Creamy chocolate custard meets a layered crispy, hazelnut baklava in pie form in this exceptional pie.
This is the part of the pie that’ll have you coming back for more, and more. It’s creamy and rich, deeply chocolatey and a cinch to make. I used this recipe as a template but skip the butter and I jazz it up with some flaked sea salt to add more depth. It tastes like the best chocolate pudding ever (even when it’s warm!).
The pie filling is deadly simple, so simple you have no excuse not to make it. Essentially all the ingredients go together into a pot and you cook it until it thickens. Part of what makes this so simple is the use of sweetened condensed milk which carries all the milk and sugar we need in the pie. I use Eagle Brand Sweetened Condensed Milk here which lends a real silky quality to the chocolate cream.
A long time ago I made my father in law a baklawa cheesecake on a whim. He was in town and I was trying to impress him ;p. I did it by layering phyllo and nuts and pouring the filling in the center, then baking them together. He told me it was the best dessert he ever had and idk if that’s actually true (he’s a sweetheart) but I’m taking that to my grave.
To make this pie I employed the same concept: layering phyllo slathered with ghee (clarified butter – you can use melted butter if you can’t find it or you can clarify your own) and nuts. I chose hazelnuts because they go so well with chocolate (nutella!) but you can use pistachios or almonds or walnuts.
Typically baklawa is doused in a simple syrup: Greeks add honey to theirs, Arabs add saffron and orange blossom or rosewater. Because we aren’t slicing the phyllo until we serve, there’s nowhere for the syrup to get into and between the layers. If you would really like to use the syrup, you can make it and pour a few spoonfuls into the nut layer. It will make them a bit gummy but sweet and evoke a more traditional taste.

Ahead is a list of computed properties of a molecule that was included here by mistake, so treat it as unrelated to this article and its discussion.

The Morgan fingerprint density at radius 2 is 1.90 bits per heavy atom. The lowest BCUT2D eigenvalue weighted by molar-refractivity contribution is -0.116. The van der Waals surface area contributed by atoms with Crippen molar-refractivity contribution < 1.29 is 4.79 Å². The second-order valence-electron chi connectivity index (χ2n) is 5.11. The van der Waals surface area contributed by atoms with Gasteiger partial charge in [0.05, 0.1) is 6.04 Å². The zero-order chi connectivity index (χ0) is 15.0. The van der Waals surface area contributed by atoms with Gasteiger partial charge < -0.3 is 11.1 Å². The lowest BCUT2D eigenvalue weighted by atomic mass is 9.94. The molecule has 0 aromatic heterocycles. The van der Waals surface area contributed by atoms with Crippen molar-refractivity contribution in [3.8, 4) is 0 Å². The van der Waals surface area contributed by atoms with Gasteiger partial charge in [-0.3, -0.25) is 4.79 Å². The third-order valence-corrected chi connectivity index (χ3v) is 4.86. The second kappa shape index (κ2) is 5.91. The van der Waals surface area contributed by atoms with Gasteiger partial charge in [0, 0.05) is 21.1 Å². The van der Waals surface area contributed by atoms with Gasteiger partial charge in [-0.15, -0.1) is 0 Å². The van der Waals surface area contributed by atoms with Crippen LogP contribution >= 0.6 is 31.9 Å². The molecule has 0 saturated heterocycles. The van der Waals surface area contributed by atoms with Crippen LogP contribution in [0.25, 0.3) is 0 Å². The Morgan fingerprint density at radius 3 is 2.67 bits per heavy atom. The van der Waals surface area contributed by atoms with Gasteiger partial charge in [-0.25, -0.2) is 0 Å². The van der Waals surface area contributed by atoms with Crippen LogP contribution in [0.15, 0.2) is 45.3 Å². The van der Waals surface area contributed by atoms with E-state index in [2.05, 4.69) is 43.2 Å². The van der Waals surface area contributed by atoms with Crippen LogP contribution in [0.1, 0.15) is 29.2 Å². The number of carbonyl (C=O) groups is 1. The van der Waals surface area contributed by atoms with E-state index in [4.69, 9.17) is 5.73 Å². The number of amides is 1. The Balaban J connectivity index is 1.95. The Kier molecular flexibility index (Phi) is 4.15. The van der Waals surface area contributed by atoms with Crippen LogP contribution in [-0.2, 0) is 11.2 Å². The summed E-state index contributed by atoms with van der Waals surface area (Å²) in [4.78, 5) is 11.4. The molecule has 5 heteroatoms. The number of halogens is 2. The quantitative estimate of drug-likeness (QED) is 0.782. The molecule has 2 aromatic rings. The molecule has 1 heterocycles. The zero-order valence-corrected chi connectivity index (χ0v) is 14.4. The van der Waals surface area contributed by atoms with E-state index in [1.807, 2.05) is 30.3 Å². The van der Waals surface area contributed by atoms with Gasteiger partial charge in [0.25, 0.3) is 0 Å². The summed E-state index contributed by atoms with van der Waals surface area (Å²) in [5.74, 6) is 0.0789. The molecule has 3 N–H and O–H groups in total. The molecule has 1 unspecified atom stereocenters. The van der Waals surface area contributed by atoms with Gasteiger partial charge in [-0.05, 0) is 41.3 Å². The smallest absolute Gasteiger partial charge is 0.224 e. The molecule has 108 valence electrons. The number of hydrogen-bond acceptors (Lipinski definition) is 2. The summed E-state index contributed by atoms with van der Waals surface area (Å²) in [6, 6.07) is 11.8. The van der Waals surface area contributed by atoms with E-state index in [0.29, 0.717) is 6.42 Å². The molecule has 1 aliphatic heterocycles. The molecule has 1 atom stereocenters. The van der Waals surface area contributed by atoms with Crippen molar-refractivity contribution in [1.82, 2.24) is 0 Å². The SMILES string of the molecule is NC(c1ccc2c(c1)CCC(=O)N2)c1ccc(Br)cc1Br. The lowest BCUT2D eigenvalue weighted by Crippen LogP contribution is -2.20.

First, we’ll make the baklava shell. You’ll do this by layering phyllo sheets into a springform pan, brushing them with clarified butter between each shell. This is what makes the baklava crispy. The nuts will go in two batches, between sets of phyllo sheets, like this:
Then you bake it and once it’s done you’ll make the filling in a pot and pour it into the shell and voila, you have quite an impressive pie!
Because this pie is a little bit of a labor of love (that’s the shell mostly) and because the chocolate really should be the dominant part of it, I stick with a very simple vanilla bean whipped cream here. Honestly, can’t imagine anything better than whipped cream on this.
If you’re making the whipped cream use 1 cup heavy cream (very cold), 1 tablespoon sugar and 1 teaspoon pure vanilla extract (and a pinch of salt!). Whip them with a hand mixer until it thickens (careful not to overwhip!).
Other toppings I’d recommend would be berries, the tart taste goes really well with the chocolate and cream here.
Can I use a different nut?
Any nut that you think will go well with chocolate!
Can I make this nut free?
It won’t be baklava anymore, but you’ll have a crispy phyllo shell with a yummy chocolate filling!
What do I do if my chocolate cream is lumpy?
Pour it through a fine mesh sieve.
How do I keep phyllo sheets from tearing?
The sheets tear when they dry out. A damp towel on top of the dough sheets will keep them moist. Also, try to work fast and also, don’t stress – it’s fine if they tear!
How should I store the pie?
In the fridge, uncovered is fine.
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